A new chapter of my search
At the end of 2019, I was watching TV, and saw something about DNA in a commercial. It caught my attention, and luckily I was able to rewind to see it again. It was a commercial for MyHeritage. I thought, maybe this could be it.
I immediately looked up the company and started to compare it with other DNA test providers, but ultimately, I felt most comfortable moving forward with MyHeritage. I started building a family tree, subscribed so I would have access to all the features of the platform, and purchased a DNA kit. A new chapter of my search had begun.
I got my result in June 2020 and was determined to use everything in my power to find my family. I had only one 2.3% match with a Black person: a young woman in her early thirties from Belgium. Was this it? By studying the different features, I learned that the AutoClusters function might help me. AutoClusters is a genetic genealogy tool that groups together DNA Matches that are likely descended from common ancestors in a visual chart.
The only person who wasn’t included in my AutoClusters chart was the young woman from Belgium.
As she was my only lead, I decided to reach out to her and contacted her via the MyHeritage messaging system. Later we moved on to Facebook, and I sent her the photo of my father. I asked her if she could ask her mother or grandmother if they knew who this man was.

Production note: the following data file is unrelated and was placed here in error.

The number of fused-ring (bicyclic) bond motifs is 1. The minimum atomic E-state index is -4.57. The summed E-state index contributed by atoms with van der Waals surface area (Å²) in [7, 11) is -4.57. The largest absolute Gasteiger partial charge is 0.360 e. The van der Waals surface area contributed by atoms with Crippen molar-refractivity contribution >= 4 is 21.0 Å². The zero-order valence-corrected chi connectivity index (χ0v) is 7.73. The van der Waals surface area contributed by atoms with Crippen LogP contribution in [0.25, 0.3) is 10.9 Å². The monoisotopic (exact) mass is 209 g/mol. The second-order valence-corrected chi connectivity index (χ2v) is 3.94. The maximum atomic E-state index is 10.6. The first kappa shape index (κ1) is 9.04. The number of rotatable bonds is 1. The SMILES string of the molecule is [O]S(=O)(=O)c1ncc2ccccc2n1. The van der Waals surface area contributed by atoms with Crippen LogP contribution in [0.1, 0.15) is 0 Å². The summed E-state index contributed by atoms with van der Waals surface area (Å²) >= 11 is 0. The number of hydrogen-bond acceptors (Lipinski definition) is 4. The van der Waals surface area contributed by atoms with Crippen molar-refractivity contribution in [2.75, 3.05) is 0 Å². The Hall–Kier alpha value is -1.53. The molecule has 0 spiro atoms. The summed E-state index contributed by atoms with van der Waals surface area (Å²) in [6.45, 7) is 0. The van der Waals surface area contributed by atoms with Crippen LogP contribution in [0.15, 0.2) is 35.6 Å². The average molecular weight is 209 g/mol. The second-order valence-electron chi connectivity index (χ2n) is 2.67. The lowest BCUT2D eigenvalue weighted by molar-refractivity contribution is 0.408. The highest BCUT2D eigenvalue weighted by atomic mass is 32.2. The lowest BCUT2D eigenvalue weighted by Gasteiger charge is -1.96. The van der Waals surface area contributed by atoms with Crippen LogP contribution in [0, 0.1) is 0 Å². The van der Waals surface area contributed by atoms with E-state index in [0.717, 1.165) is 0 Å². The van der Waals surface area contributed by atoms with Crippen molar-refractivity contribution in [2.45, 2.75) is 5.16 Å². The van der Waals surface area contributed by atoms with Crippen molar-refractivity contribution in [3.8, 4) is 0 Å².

The mother knew.
Billy Kaot’s real name was Raphaël Alingabo. He was born in Kinshasa, the Democratic Republic of the Congo. He was a musician who spent several years in Europe during the late 60s and 70s. Unfortunately he had passed away in 2017, but there was something unexpected that was revealed to me: I apparently had 6 half-siblings out there.
My heart leaped, and from that moment my life has not been the same. I developed a relationship with some of them on Facebook and over the phone. I finally met my half-sister Linda from Sweden here in Germany a couple of months ago, as COVID-19 didn’t allow us to meet earlier. I asked her to do a DNA test to confirm our relationship. The next time we met, which was in the beginning of June 2021, the result was ready. I was terribly afraid that I was wrong — but she was a 26.6% match. I was looking at my half-sister.
We are 7 half-siblings from different mothers. I always believed that my artistic side came from my father, but now I am convinced as all of us inherited the artistic gene from him. All of us either sing, create music, dance, or paint. We are so different, but yet so alike. I finally feel that I am a part of something beyond myself.
Recently, I finally had the opportunity to meet one of my sisters. It was an incredible and life-changing experience. We went over our DNA results together and bonded over our shared interests. My life will never be the same.
Not only did MyHeritage help me on my journey, it made my dearest wish come true.
Then there was only me; now there’s a we.
Thank you, MyHeritage.
Source: My Heritage